The mechanics of the tin whisker problem are not clearly understood. The filaments can begin to grow within days of the application of the coating or even several years thereafter. There is speculation in the literature that the whiskers grow from stress concentration sites, such as those created in many electrodeposition techniques, as tin extrusions which are dendritic in nature. There is also speculation that temperature and humidity affect whisker growth. The article “Simultaneous Growth of Whiskers on Tin Coatings: 20 Years of Observation,” by S.C. Britton, Transactions of the Institute of Metal Finishing, Volume 52, 1974, pp. 95-102 discusses the tin whisker growth problem and offers several recommendations for reducing the risk of whisker formation.
  • [0005]
    One approach for handling the tin whisker problem has been to specify short storage times for tin coated materials. However, this approach does not fully address or necessarily avoid the problem. Another approach has been to mildly strengthen the tin matrix to prevent extrusion of the whiskers. The formation of an intermetallic compound and diffusion of solute copper into the tin plate have served this purpose but at prohibitive performance cost in the final product.
  • [0006]
    Another approach is to treat the surface of the substrate before applying the tin deposit. Ultrasonic agitation of the plating solution and/or alternating the polarity of the electrodes during plating have been suggested to reduce the amount of hydrogen absorbed or occluded in the structure of the plating metal. Alternatively, one or more barrier layers or metals such as palladium, gold, silver, nickel, and/or copper can be used to prevent metal ion migration from the substrate into the tin deposit, thus reducing the stress on the deposit. Theses processes are undersirable due to the additional process steps required as well as due to the high cost of precious metals when they are used. Furthermore, the plating solutions for the barrier layer can sometimes contaminate or otherwise interference with the tin plating process.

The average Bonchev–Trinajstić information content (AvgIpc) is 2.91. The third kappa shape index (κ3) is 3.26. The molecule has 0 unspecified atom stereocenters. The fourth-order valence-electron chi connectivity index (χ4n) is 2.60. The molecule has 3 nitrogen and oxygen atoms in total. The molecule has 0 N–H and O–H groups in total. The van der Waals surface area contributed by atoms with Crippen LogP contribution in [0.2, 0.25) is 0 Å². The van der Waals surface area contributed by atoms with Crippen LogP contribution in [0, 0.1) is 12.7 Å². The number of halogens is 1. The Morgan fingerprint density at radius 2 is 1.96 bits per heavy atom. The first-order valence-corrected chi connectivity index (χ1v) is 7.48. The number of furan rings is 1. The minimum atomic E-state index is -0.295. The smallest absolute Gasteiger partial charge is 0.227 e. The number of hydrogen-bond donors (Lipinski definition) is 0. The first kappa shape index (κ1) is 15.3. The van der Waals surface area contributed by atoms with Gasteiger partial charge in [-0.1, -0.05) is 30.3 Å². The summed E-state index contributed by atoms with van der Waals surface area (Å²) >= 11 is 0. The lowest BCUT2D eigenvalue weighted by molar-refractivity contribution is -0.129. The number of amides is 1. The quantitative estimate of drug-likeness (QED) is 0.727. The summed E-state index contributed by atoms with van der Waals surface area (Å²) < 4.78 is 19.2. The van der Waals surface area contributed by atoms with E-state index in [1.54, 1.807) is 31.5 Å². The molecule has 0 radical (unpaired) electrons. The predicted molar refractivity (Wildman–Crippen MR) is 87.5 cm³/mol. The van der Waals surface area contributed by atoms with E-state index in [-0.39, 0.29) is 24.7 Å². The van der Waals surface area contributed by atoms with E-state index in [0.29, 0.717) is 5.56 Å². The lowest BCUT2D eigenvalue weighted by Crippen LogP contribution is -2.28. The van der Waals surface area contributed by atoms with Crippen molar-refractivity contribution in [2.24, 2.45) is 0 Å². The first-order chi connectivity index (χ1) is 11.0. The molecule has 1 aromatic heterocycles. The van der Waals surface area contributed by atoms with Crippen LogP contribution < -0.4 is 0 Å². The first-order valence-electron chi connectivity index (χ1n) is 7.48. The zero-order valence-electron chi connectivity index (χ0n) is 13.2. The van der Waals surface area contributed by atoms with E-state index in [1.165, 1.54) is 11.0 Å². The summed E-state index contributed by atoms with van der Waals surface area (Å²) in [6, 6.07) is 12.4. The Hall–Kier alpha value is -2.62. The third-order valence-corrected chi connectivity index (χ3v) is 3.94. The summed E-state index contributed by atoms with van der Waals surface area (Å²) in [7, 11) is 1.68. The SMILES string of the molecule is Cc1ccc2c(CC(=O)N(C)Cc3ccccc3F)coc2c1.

• [0007]
    Recent publications have indicated that tin deposited from methane sulfonic acid (MSA) solutions over copper/copper alloy substrates in the as-plated condition generally start out with no or slightly low compressive stress but during deposit aging compressive stress increases significantly. It is theorized that this increase in compressive stress is due to the formation of copper-tin intermetallic compounds, due to diffusion of copper from the base material into the tin deposit, and that this compressive stress generates tin whisker formation.
  • [0008]
    Additional approaches for dealing with this problem have generally involved a whisker inhibiting addition to the tin coating solution. A number of different tin-alloying metals including antimony, cobalt, copper, germanium, gold, lead and nickel have been suggested to reduce the growth of tin whiskers in the resulting deposit. In order to avoid the high cost of precious metals, the most common approach has been to deposit an alloy of tin and lead. This alloy is also compatible with the solders that are later used to make electrical connections to wires or other electrical components. Unfortunately, lead and a number of other alloying elements are undesirable due to their toxicity and related environmental issues.
  • [0009]
    Thus, an effective solution to the tin whisker problem still remains, and one is provided herewith.
  • SUMMARY OF THE INVENTION
  • [0010]
    The present invention relates to a method for reducing tin whisker formation in tin deposits by plating on an underlying metal tin deposits which are predominantly in a predetermined crystal orientation that essentially matches that of the underlying metal in order to inhibit tin whisker growth. The underlying metal can either be a substrate or a metal deposited on a substrate. A common metal is copper or a copper alloy and, in this case, the most preferred crystal orientation of the tin deposit is <220>. Also, the deposit preferably contains at least 95% tin and optionally at least one alloying element of silver, bismuth, copper or zinc in an amount of 5% or less. Advantageously, the tin deposits are provided during electroplating from a plating solution.
  • [0011]